d. Variations over time
Prior to 1889 there were several documented cases of tornados across Bengal. After 1888 and prior to 1951, the authors could only document 5 tornados, based mostly on work by Goldar (1985). After 1960 the reported number of tornados dramatically increased, mainly due to the detailed reports in the Pakistan Observer (Bangladesh Observer after 1971). The period from 1967 to 1973 was catastrophic, with 12 killer tornados that caused 30 deaths or more. Since 1985, several violent tornados have occurred outside the peak season. Only three have occurred in early to mid-April, while four have occurred either in May or late-March. This is in contrast to the 1963 to 1977 period when nearly all of the most violent tornados occurred in early to mid-April.
e. Tornado risk
The population of Bangladesh has exploded in the past 40 years. Dhaka's population exceeds 10 million as of 2000, which represents a 10-fold increase since 1960. The population of Bangladesh has reached 150 million and its geographical area is about the same as the state of Oklahoma. Its high population density and 3rd world status makes Bangladesh extremely vulnerable to tornados.
f. Fall and winter tornados
Although this research focused on spring tornados, there have been two noteworthy fall and winter tornados in Bangladesh . On 8-9 Jan 1993, tornados struck northern Bangladesh, resulting in over 50 deaths (Ono,1997). On 12 October 1997, 25 worshipers were killed by a tornado in the northern suburbs of Dhaka(Associated Press).Many other weak tornados have likely occurred in tropical weather regimes that are impossible to distinguish from tropical cyclones or derechos.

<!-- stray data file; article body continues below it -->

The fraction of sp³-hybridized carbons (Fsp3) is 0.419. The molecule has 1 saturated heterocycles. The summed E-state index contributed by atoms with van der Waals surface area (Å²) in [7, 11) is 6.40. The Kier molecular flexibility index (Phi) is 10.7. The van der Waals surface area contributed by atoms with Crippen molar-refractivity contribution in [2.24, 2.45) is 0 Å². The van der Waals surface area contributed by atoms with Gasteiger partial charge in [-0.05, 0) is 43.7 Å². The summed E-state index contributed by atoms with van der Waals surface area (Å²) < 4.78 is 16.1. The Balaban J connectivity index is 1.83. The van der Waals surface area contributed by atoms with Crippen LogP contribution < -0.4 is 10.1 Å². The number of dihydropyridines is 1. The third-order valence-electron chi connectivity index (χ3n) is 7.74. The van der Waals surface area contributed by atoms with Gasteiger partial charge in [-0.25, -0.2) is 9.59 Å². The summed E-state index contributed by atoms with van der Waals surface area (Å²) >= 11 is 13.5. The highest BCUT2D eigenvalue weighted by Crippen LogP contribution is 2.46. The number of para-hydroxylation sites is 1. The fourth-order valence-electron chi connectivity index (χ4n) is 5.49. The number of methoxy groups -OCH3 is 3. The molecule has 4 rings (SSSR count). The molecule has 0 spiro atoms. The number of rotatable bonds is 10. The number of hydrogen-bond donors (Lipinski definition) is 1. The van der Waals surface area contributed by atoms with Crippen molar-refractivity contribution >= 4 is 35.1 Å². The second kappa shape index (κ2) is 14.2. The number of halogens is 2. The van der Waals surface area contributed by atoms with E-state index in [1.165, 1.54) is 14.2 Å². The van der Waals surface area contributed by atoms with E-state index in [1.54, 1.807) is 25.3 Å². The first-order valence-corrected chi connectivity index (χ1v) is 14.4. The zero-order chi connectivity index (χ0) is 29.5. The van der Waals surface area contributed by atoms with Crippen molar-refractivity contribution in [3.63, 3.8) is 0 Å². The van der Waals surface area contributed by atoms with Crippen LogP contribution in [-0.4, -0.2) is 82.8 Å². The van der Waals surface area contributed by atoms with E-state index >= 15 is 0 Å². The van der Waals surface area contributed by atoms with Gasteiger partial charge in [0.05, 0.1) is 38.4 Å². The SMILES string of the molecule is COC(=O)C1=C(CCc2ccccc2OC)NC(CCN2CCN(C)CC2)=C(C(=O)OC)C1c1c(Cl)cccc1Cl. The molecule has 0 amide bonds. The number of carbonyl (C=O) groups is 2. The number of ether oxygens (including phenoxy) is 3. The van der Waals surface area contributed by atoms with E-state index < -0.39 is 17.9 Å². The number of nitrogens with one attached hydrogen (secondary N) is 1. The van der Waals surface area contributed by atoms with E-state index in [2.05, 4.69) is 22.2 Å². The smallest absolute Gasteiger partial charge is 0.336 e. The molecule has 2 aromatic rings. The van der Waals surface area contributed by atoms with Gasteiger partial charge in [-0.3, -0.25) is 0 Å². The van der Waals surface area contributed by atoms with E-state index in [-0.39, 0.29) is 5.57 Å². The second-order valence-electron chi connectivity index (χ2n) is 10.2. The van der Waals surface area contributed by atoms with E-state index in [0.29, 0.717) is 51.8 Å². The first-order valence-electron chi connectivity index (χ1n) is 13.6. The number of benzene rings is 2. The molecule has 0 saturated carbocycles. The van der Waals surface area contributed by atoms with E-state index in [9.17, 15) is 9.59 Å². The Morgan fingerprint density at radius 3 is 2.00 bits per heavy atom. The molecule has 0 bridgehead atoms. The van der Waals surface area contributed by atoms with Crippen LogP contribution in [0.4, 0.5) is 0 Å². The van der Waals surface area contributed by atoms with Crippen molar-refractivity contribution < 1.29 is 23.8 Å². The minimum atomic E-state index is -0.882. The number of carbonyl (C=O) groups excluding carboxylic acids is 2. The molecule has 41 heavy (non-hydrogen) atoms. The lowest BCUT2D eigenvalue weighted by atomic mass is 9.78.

4. Illustrative cases of extremely violent tornados
A few examples of violent tornados which have struck Bangladesh and east India are presented here. These examples were selected because of the detailed information that was available.
1) 8 April 1838
The details of this tornado were furnished by engineer Mr. J. Floyd as communicated by J. H. Patterson, Esq., magistrate of the 24-Pergunnahs district of East India (Floyd, 1888). The path length of this devastating tornado that killed 215 people on the eastern suburbs of Calcutta, IN was about 26 km, the width of which varied from a quarter to a half-mile. This tornado moved very slowly, and some speculated that this was the reason for the massive destruction. According to Mr. Floyd, the tornado took 2.5 hours to move 26 km. In his own words,